Culture & Heritage

Casa Gorordo Museum to reopen in October with a new look

Casa Gorordo Museum. | Contributed photo (File Photo)

MANDAUE CITY, Cebu — Casa Gorordo Museum that closed in 2020 due to pandemic restrictions will again open its doors in October 2022.

But before that, the museum, which is considered as a National Historical Landmark and a favorite stop in Cebu’s cultural circuit, is getting a facelift.

In a statement, the Ramon Aboitiz Foundation, Inc. (RAFI), said that the colonial era building is now undergoing repainting.

Work have recently started on having its dark colored walls replaced with white.

“This will seem new to us who have known Casa Gorordo for its dark brown exterior, and interior, too, but this will actually bring us back to the days when there were people actually living here,” says Florencio Moreño II, officer-in-charge of the Culture and Heritage Unit of RAFI.

RAFI said in its statement that Casa Gorordo “promises an enhanced, more meaningful visitor experience” with its reopening.

Repainting recently started to give Casa Gorordo a fresh look. | Contributed photo

Casa Gorordo Museum that is located on E. Aboitiz Street in the historic Barangay Parian in Cebu City is a two-storey “balay nga tisa.”

The structure that was constructed in the 1850s and that encapsulates the lifestyle of the Parianon families and Cebuanos in the 19th and early 20th centuries is also known as the former residence of Juan Gorordo, the first Filipino bishop of Cebu.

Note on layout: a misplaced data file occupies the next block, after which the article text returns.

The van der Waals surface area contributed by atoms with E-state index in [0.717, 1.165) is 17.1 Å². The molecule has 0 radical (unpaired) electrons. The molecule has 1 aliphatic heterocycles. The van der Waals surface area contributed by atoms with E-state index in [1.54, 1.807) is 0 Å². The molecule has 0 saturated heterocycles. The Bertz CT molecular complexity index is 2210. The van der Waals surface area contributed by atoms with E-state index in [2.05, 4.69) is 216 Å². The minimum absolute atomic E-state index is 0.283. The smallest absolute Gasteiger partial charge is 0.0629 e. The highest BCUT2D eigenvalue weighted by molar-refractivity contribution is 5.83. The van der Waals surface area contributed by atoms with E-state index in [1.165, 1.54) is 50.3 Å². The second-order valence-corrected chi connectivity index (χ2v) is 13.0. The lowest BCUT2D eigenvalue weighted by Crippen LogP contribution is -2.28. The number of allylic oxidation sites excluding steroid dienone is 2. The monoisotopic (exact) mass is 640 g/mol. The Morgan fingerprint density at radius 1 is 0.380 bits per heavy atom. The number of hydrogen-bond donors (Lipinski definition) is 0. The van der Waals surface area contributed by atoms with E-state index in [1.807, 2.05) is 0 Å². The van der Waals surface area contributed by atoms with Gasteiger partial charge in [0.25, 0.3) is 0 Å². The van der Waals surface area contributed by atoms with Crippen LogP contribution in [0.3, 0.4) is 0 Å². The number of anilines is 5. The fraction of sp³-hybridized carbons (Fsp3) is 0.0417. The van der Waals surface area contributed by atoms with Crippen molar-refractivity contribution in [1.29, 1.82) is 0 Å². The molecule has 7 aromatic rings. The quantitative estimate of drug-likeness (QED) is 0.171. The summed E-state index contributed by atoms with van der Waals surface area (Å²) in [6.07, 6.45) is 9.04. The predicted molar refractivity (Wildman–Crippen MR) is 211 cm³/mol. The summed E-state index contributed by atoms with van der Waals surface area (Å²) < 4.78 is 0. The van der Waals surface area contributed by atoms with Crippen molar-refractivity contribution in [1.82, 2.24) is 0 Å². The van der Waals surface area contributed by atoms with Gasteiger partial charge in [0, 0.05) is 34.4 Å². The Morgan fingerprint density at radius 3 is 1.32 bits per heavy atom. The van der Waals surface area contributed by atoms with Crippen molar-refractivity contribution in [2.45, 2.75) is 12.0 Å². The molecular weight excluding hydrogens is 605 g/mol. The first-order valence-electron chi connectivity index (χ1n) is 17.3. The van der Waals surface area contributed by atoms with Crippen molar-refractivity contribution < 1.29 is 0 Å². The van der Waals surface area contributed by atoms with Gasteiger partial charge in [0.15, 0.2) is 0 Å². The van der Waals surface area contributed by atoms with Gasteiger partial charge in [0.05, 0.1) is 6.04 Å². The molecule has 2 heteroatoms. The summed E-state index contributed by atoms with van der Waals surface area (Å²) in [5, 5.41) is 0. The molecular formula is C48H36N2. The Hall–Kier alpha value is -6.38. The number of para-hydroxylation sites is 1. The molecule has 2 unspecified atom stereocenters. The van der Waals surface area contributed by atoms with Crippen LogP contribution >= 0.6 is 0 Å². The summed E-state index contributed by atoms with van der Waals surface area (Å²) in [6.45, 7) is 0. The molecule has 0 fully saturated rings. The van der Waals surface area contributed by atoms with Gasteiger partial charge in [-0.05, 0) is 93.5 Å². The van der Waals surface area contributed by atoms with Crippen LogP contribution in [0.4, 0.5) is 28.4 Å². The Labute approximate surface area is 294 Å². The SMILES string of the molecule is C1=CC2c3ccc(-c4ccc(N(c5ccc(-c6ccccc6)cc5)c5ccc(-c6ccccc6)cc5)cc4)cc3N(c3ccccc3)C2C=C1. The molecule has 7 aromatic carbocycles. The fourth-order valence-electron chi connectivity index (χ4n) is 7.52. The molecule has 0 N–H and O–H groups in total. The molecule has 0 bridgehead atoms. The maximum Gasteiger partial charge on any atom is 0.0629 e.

Alejandro Reynes y Rosales was the original owner of the property but he later sold it to Spanish merchant Isidro Gorordo. Four generations of Gorordos lived in the house.

It was acquired by RAFI from the Gorordo family in the late 1970s and was delicately restored before it was opened to the public as a museum in 1983 “to promote enjoyment and awareness of Cebuano culture.”

The former inhabitants of the stone- and- wood building remember it as encased in a light, subdued color which remained unchanged throughout the duration of their stay there.

“As wood preservatives and brown paint were layered over the years, the house has been characterized by its modest dark brown color,” part of the statement read.

| Contributed photo

RAFI said that “it was de rigeur for homes to be painted during the late 19th into the 20 th century. Social standards, public health conditions and the necessity of preserving the structure dictated so much.”

“A painted house established the family’s social status; one was considered to be of means to be able to paint his home. It also helped to keep the house neat, particularly to avoid cholera, a chronic epidemic in the late 1800s and in the early decades of the 1900s.”

With black and white photos hinting of the house’s color during its pre-museum phase, RAFi conducted research and consultations with experts to determine the tints that would most authentically depict the historical period, culture and society that Casa Gorordo represents.

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TAGS: Casa Gorordo, Casa Gorordo Museum, Cebu Daily News, cebu news, Inc., RAFI, Ramon Aboitiz Foundation, reopens in October, repainting
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